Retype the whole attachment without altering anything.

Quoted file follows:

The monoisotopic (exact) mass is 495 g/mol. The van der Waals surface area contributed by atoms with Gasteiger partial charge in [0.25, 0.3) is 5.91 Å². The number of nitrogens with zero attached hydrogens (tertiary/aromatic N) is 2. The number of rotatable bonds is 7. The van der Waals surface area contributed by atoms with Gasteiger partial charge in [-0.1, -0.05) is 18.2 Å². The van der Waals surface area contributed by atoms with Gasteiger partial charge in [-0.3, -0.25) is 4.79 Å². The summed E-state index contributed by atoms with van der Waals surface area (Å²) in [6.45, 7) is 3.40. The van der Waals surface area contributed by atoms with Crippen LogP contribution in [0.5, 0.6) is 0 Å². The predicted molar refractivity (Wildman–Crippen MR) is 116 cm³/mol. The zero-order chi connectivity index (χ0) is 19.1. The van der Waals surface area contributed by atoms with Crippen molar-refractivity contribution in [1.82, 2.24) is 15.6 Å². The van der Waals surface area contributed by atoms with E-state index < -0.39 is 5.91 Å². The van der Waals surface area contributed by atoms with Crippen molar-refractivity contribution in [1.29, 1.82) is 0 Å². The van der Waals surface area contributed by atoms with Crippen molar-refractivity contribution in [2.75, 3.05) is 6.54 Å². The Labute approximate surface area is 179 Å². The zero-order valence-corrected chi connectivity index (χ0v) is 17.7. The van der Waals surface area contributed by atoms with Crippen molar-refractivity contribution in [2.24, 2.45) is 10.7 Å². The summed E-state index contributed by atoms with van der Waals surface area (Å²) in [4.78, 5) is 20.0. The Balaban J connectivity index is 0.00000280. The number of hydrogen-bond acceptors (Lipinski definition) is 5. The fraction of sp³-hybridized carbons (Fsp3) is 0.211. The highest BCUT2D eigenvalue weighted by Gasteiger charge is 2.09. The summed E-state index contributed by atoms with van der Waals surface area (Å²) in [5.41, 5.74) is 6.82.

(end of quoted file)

The monoisotopic (exact) mass is 495 g/mol. The van der Waals surface area contributed by atoms with Gasteiger partial charge in [0.25, 0.3) is 5.91 Å². The number of nitrogens with zero attached hydrogens (tertiary/aromatic N) is 2. The number of rotatable bonds is 7. The van der Waals surface area contributed by atoms with Gasteiger partial charge in [-0.1, -0.05) is 18.2 Å². The van der Waals surface area contributed by atoms with Gasteiger partial charge in [-0.3, -0.25) is 4.79 Å². The summed E-state index contributed by atoms with van der Waals surface area (Å²) in [6.45, 7) is 3.40. The van der Waals surface area contributed by atoms with Crippen LogP contribution in [0.5, 0.6) is 0 Å². The predicted molar refractivity (Wildman–Crippen MR) is 116 cm³/mol. The zero-order chi connectivity index (χ0) is 19.1. The van der Waals surface area contributed by atoms with Crippen molar-refractivity contribution in [1.82, 2.24) is 15.6 Å². The van der Waals surface area contributed by atoms with E-state index < -0.39 is 5.91 Å². The van der Waals surface area contributed by atoms with Crippen molar-refractivity contribution in [1.29, 1.82) is 0 Å². The van der Waals surface area contributed by atoms with Crippen molar-refractivity contribution in [2.75, 3.05) is 6.54 Å². The Labute approximate surface area is 179 Å². The zero-order valence-corrected chi connectivity index (χ0v) is 17.7. The van der Waals surface area contributed by atoms with Crippen molar-refractivity contribution in [2.24, 2.45) is 10.7 Å². The summed E-state index contributed by atoms with van der Waals surface area (Å²) in [4.78, 5) is 20.0. The Balaban J connectivity index is 0.00000280. The number of hydrogen-bond acceptors (Lipinski definition) is 5. The fraction of sp³-hybridized carbons (Fsp3) is 0.211. The highest BCUT2D eigenvalue weighted by Gasteiger charge is 2.09. The summed E-state index contributed by atoms with van der Waals surface area (Å²) in [5.41, 5.74) is 6.82.